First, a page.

State lawmakers are considering a bill that would prohibit licensed professionals from performing conversion therapy on minors, a practice designed to change a person’s sexual orientation or gender identity. Medical and mental health experts have widely denounced conversion therapy, which also is known as sexual reorientation therapy, as being ineffective and detrimental. Critics of conversion therapy say it is based on the flawed assumption that homosexuality and bisexuality are sicknesses. “It’s disgraceful,” said state Rep. Jeffrey Currey, a Democrat representing the 11th House District. Currey introduced the bill along with Democratic Fifth District Sen. Beth Bye.
More than 60 medical experts, state health directors and advocacy groups have asked federal Medicare officials to remove questions related to pain treatment from hospital patient surveys that are used to rate hospital quality, saying such questions “have had the unintended consequence of encouraging aggressive opioid use in hospitalized patients and upon discharge.”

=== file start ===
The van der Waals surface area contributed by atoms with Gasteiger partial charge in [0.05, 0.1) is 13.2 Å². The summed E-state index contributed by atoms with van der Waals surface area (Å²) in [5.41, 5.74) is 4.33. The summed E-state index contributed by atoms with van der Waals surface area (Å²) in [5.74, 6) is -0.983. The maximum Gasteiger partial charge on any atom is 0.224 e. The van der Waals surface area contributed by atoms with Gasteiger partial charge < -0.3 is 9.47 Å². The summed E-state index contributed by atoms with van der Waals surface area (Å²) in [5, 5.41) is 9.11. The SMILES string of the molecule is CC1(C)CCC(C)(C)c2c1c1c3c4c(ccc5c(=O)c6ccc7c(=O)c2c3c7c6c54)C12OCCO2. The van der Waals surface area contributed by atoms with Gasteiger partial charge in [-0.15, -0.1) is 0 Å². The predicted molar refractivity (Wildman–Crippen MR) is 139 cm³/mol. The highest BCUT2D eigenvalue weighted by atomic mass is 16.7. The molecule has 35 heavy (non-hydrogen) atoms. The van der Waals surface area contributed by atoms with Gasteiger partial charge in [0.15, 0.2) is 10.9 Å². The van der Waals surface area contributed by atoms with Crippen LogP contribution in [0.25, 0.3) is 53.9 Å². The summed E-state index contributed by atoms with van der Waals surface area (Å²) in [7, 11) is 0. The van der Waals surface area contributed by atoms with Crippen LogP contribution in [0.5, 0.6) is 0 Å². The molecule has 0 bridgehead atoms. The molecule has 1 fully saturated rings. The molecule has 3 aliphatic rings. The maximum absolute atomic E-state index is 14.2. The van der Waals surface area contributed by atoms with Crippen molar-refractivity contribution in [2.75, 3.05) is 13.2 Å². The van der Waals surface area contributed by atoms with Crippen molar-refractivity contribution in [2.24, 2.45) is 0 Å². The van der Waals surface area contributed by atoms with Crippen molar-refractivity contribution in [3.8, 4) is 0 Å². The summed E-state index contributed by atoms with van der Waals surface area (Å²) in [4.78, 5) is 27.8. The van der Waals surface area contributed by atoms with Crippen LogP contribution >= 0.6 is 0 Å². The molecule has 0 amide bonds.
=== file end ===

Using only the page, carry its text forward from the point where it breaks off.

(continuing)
In a letter to Andy Slavitt, acting administrator of the Centers for Medicare & Medicaid Services (CMS), the group said “aggressive management of pain should not be equated with quality healthcare, as it can result in unhelpful and unsafe treatment, the end point of which is often the inappropriate provision of opioids.” The coalition asked that CMS survey questions such as “During this hospital stay, how often was your pain well controlled?” be removed. The group sent a similar letter to the Joint Commission, which accredits U.S. hospitals, asking that it revise its pain management standards – specifically, guidelines directing doctors to ask patients to assess their pain, as they assess other “vital signs.”
“Mandating routine pain assessments for all patients in all settings is unwarranted and can lead to overtreatment and overuse of opioid analgesics,” they wrote. The letters come as Connecticut and other states grapple with a surge in opioid-related overdoses. Last week, U.S. Sen. Richard Blumenthal, D-Conn., joined several other senators to support a bill that would factor-out the pain-related questions on patient surveys from hospitals’ Medicare reimbursement determinations. Meanwhile, at the state legislature, the Public Health Committee has proposed a bill that would cap initial prescriptions of opioids to seven days for acute pain.